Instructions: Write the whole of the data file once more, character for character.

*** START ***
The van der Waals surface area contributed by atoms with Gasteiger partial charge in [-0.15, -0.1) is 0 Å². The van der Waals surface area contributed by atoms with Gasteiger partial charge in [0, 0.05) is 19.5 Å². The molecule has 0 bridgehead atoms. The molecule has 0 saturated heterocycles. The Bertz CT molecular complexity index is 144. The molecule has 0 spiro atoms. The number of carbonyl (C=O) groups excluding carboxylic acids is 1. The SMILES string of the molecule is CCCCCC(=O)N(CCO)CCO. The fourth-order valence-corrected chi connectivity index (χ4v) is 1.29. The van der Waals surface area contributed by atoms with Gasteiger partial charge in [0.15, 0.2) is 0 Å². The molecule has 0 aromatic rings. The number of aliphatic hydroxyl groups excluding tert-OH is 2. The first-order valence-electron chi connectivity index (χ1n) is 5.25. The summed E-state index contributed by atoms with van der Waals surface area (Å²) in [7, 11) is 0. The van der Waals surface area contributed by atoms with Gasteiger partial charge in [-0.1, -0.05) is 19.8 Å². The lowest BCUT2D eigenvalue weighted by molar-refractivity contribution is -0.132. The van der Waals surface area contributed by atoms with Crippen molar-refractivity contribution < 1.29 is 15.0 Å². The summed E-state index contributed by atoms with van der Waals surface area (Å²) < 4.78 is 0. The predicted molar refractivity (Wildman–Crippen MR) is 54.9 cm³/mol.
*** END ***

The van der Waals surface area contributed by atoms with Gasteiger partial charge in [-0.15, -0.1) is 0 Å². The van der Waals surface area contributed by atoms with Gasteiger partial charge in [0, 0.05) is 19.5 Å². The molecule has 0 bridgehead atoms. The molecule has 0 saturated heterocycles. The Bertz CT molecular complexity index is 144. The molecule has 0 spiro atoms. The number of carbonyl (C=O) groups excluding carboxylic acids is 1. The SMILES string of the molecule is CCCCCC(=O)N(CCO)CCO. The fourth-order valence-corrected chi connectivity index (χ4v) is 1.29. The van der Waals surface area contributed by atoms with Gasteiger partial charge in [0.15, 0.2) is 0 Å². The molecule has 0 aromatic rings. The number of aliphatic hydroxyl groups excluding tert-OH is 2. The first-order valence-electron chi connectivity index (χ1n) is 5.25. The summed E-state index contributed by atoms with van der Waals surface area (Å²) in [7, 11) is 0. The van der Waals surface area contributed by atoms with Gasteiger partial charge in [-0.1, -0.05) is 19.8 Å². The lowest BCUT2D eigenvalue weighted by molar-refractivity contribution is -0.132. The van der Waals surface area contributed by atoms with Crippen molar-refractivity contribution < 1.29 is 15.0 Å². The summed E-state index contributed by atoms with van der Waals surface area (Å²) < 4.78 is 0. The predicted molar refractivity (Wildman–Crippen MR) is 54.9 cm³/mol.